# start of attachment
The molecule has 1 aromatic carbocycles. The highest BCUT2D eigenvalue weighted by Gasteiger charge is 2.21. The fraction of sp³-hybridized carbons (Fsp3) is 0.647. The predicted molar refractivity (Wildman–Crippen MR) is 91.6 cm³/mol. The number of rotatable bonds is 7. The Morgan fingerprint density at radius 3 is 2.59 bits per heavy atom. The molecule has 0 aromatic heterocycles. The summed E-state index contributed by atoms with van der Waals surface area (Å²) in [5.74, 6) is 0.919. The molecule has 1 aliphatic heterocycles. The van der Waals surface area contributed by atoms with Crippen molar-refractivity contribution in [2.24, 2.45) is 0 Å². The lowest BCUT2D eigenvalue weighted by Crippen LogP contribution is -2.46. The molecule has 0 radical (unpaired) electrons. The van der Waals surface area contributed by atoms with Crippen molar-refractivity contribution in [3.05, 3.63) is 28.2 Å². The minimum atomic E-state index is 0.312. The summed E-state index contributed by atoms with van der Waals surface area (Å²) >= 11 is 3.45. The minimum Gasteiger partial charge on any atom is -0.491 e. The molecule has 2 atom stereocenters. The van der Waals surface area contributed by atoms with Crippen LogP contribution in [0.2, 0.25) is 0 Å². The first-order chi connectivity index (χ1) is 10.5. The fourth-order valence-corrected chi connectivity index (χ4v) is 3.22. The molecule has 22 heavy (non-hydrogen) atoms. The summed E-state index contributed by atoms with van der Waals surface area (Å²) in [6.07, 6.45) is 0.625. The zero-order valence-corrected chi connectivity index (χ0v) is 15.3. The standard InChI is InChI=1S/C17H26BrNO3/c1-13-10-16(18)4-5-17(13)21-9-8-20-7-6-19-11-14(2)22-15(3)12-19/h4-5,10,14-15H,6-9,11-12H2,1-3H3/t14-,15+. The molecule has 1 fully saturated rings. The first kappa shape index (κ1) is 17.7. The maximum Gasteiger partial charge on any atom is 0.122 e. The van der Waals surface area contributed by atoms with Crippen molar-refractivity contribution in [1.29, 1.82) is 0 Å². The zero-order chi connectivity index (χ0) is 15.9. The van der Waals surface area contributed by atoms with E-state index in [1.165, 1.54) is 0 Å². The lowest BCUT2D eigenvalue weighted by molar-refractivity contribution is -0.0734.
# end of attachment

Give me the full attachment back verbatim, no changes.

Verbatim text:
The molecule has 1 aromatic carbocycles. The highest BCUT2D eigenvalue weighted by Gasteiger charge is 2.21. The fraction of sp³-hybridized carbons (Fsp3) is 0.647. The predicted molar refractivity (Wildman–Crippen MR) is 91.6 cm³/mol. The number of rotatable bonds is 7. The Morgan fingerprint density at radius 3 is 2.59 bits per heavy atom. The molecule has 0 aromatic heterocycles. The summed E-state index contributed by atoms with van der Waals surface area (Å²) in [5.74, 6) is 0.919. The molecule has 1 aliphatic heterocycles. The van der Waals surface area contributed by atoms with Crippen molar-refractivity contribution in [2.24, 2.45) is 0 Å². The lowest BCUT2D eigenvalue weighted by Crippen LogP contribution is -2.46. The molecule has 0 radical (unpaired) electrons. The van der Waals surface area contributed by atoms with Crippen molar-refractivity contribution in [3.05, 3.63) is 28.2 Å². The minimum atomic E-state index is 0.312. The summed E-state index contributed by atoms with van der Waals surface area (Å²) >= 11 is 3.45. The minimum Gasteiger partial charge on any atom is -0.491 e. The molecule has 2 atom stereocenters. The van der Waals surface area contributed by atoms with Crippen LogP contribution in [0.2, 0.25) is 0 Å². The first-order chi connectivity index (χ1) is 10.5. The fourth-order valence-corrected chi connectivity index (χ4v) is 3.22. The molecule has 22 heavy (non-hydrogen) atoms. The summed E-state index contributed by atoms with van der Waals surface area (Å²) in [6.07, 6.45) is 0.625. The zero-order valence-corrected chi connectivity index (χ0v) is 15.3. The standard InChI is InChI=1S/C17H26BrNO3/c1-13-10-16(18)4-5-17(13)21-9-8-20-7-6-19-11-14(2)22-15(3)12-19/h4-5,10,14-15H,6-9,11-12H2,1-3H3/t14-,15+. The molecule has 1 fully saturated rings. The first kappa shape index (κ1) is 17.7. The maximum Gasteiger partial charge on any atom is 0.122 e. The van der Waals surface area contributed by atoms with Crippen molar-refractivity contribution in [1.29, 1.82) is 0 Å². The zero-order chi connectivity index (χ0) is 15.9. The van der Waals surface area contributed by atoms with E-state index in [1.165, 1.54) is 0 Å². The lowest BCUT2D eigenvalue weighted by molar-refractivity contribution is -0.0734.